I use my phone the same way as my desktop PC.
    -I sideload apps. It’s obvious that most apps on the internet are fake adwares, viruses, but I always recognize them. Same as if you want to download pirated programs for PC, all download sites offer fake download buttons, fake .exe files, but I can recognize all of them too. Plus I use VirusTotal.
    -I log in into my accounts ony in the Firefox for Android browser and only if I want do do something. I always log out when I don’t use it. I also have Ublock Origin.

    The bloatwares waste the battery lifespan and flash memory lifespan. Because I disabled all bloatwares (Google apps and most stock apps), my phone has better battery life and better gaming performance. I hate when my phone or my PC is working pointlessly because a program is running in the background without my will or command.

  4. Wayfarer said on December 1, 2016 at 3:33 pm

    I’m not an expert on Android, but I understand it’s based on Linux. So I can’t understand why updates seem to be so problematic. I certainly think we’re entitled to be cynical about manufacturers who cram our devices with rubbish we don’t want but claim that something we do want like regular updating is unviable. Suggestions that we all replace perfectly workable hardware make me even more cynical.

    I own an 8″ Lenovo tablet, barely a year old – still on Lollipop and no update on the horizon.
    My wife owns an almost identical 10″ model which – with Nougat just out – has only within the last couple of weeks been updated to … Marshmallow!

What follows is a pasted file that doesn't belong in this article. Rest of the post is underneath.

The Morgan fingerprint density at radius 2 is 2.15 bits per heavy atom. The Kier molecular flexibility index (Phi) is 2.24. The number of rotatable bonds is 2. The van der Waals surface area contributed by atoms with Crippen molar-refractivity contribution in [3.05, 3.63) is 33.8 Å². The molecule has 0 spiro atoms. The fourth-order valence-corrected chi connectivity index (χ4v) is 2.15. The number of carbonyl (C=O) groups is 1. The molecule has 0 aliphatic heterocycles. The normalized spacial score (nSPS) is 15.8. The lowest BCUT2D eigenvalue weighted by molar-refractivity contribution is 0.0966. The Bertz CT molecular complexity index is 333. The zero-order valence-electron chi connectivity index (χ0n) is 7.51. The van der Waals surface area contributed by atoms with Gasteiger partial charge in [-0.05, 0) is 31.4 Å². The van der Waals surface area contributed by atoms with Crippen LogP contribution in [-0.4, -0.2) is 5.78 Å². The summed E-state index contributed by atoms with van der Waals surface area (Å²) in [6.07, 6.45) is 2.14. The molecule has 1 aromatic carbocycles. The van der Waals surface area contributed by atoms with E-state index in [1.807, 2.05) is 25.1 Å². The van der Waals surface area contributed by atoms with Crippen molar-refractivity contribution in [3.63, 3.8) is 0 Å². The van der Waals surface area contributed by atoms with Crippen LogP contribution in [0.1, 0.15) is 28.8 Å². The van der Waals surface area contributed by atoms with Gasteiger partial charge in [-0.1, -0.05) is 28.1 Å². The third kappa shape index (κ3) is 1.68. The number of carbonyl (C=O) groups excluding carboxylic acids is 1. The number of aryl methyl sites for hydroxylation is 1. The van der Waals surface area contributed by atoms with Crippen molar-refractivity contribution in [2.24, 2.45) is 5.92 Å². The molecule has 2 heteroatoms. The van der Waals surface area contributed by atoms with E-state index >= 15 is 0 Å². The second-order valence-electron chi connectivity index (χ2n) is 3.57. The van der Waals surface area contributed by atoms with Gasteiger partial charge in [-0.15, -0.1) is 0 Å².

My son runs a 2-year old Asus tablet – no update at all since Kitkat!
    I asked around my neighbours about which Android version they’re running – most had not the slightest idea.

    When I do come to replacing my devices, I’ll be thinking hard about Android in general and which brand names I’ll be considering in particular. Never have cared for Apple stuff, so I might just find that the latest thing to become incompatible with portable devices is – me!

    I would have suggested that manufacturers start thinking hard about well know phrases like ‘goose’ and ‘golden egg’ – but then again why should they when there are such huge numbers of people daft enough to queue outside shops whenever someone produces a device half a millimeter thinner than the last one.

  5. WinPhone77 said on December 1, 2016 at 3:14 pm